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Trending Hornets: Miles Bridges made a leap in 2021-22, but that seems unimportant right now

The Hornets emerging star was great on the court last year but his performance is overshadowed by the serious charges he faces off the court.

NBA: Phoenix Suns at Charlotte Hornets Jim Dedmon-USA TODAY Sports

Author’s note: I seriously considered not posting this column due to the felony domestic violence charges Miles Bridges is currently facing. As a restricted free agent Bridges is still a member of the Charlotte Hornets until he signs with another team and the Hornets decline to match the offer, so I’ll proceed with this factual, statistics-based article.

The Trending Hornets series evaluates the career trajectories of Charlotte’s players based on two advanced stats - Player Efficiency Rating (PER) and Value Over Replacement Player (VORP) - as provided by Basketball Reference.

PER measures per-minute production standardized such as the league average is 15. A PER above 15 means a player contributed above league average. As a frame of reference, among last season’s PER leaders, the Top 20 players were 21.8 and higher while Nos. 21-40 ranged from 18.9 to 21.6.

VORP is a box score estimate of the points per 100 team possessions that a player contributed above a replacement level player. A VORP of 1.2 means the team was 1.2 points better off per 100 possessions with this player on the floor versus a league average player. Among last season’s VORP leaders, the Top 20 were 3.5 and higher and Nos. 21-40 ranged from 2.2 to 3.4.

This week we’ll look at the trajectory of Miles Bridges.

Mick Smiley, At the Hive

2021-22 results and league ranks

PER: 17.9; ranked 50th overall

VORP: 2.5; ranked 37th overall

Career trend overview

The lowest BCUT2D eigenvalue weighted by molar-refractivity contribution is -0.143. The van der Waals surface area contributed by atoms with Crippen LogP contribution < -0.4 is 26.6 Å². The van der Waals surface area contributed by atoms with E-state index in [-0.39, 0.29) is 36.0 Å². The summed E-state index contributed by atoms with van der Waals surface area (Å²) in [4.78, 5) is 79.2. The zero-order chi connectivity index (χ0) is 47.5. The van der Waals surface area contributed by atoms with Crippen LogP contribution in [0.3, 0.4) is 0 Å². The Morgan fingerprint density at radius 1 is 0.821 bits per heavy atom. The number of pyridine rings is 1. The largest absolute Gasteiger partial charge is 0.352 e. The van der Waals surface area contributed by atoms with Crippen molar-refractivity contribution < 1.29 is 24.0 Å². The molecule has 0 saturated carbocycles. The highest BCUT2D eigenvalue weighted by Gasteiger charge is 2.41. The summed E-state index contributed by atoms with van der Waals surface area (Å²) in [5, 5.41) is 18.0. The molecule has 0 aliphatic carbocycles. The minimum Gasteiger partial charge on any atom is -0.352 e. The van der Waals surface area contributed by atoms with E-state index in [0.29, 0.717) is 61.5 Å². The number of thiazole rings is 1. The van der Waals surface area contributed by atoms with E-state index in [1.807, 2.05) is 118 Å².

After being drafted by the Hornets as the No. 12 pick in the 2018 draft, Miles Bridges’ career got off to a rather underwhelming start. As a rookie he averaged 21.2 minutes per game and his advanced stats (13.1 PER, 0.5 VORP) were just okay for a late lottery pick who mostly came off the bench. It was in Bridges’ second season when the panic started to set in a bit. In 2019-20 he became a full-time starter averaging over 30 minutes per game but his advanced stats (12.1 PER, -0.3 VORP) declined from his rookie season and were both below league average levels.

But in 2020-21, Miles’ third NBA season, he took a huge step forward. While he only scored a ho-hum 12.7 points in 29.3 minutes per game, his field goal percentage spiked from 42.4% in 2019-20 to 50.3%, including hitting a career-high 40.0% of his 3-pointers. He averaged career highs with 6.0 rebounds and 2.2 assists per game. He reportedly turned down a 4-year, $60 million extension at the end of the season, betting on himself that he would improve even more in 2021-22.

And improve he did. This past season Miles Bridges averaged career highs with 20.2 points, 7.0 rebounds, and 3.8 assists per game. His advanced stats with a PER of 17.9 and VORP of 2.5 place him among the Top 50 players in the NBA.

Using Basketball Reference’s position classifications, only five “power forwards” exceeded Bridges’ VORP of 2.5 - Kevin Love, DeMar DeRozan, Pascal Siakim, Kevin Durant, and Giannis Antentokounmpo.

What this means for the Hornets

Miles Bridges, the Charlotte Hornets, opposing general managers, and the NBA league offices are going to face a difficult offseason in light of the disturbing charges Bridges is facing. Bridges’ overall game, his age, and his continued improvement make him one of the league’s most intriguing young (restricted) free agents based solely on his on-court play, but some things deservedly transcend a player’s ability to score points and pull down rebounds.

Statistically speaking, Miles Bridges had a great season last year. Practically speaking, that means very little right now given what he’s facing off the court.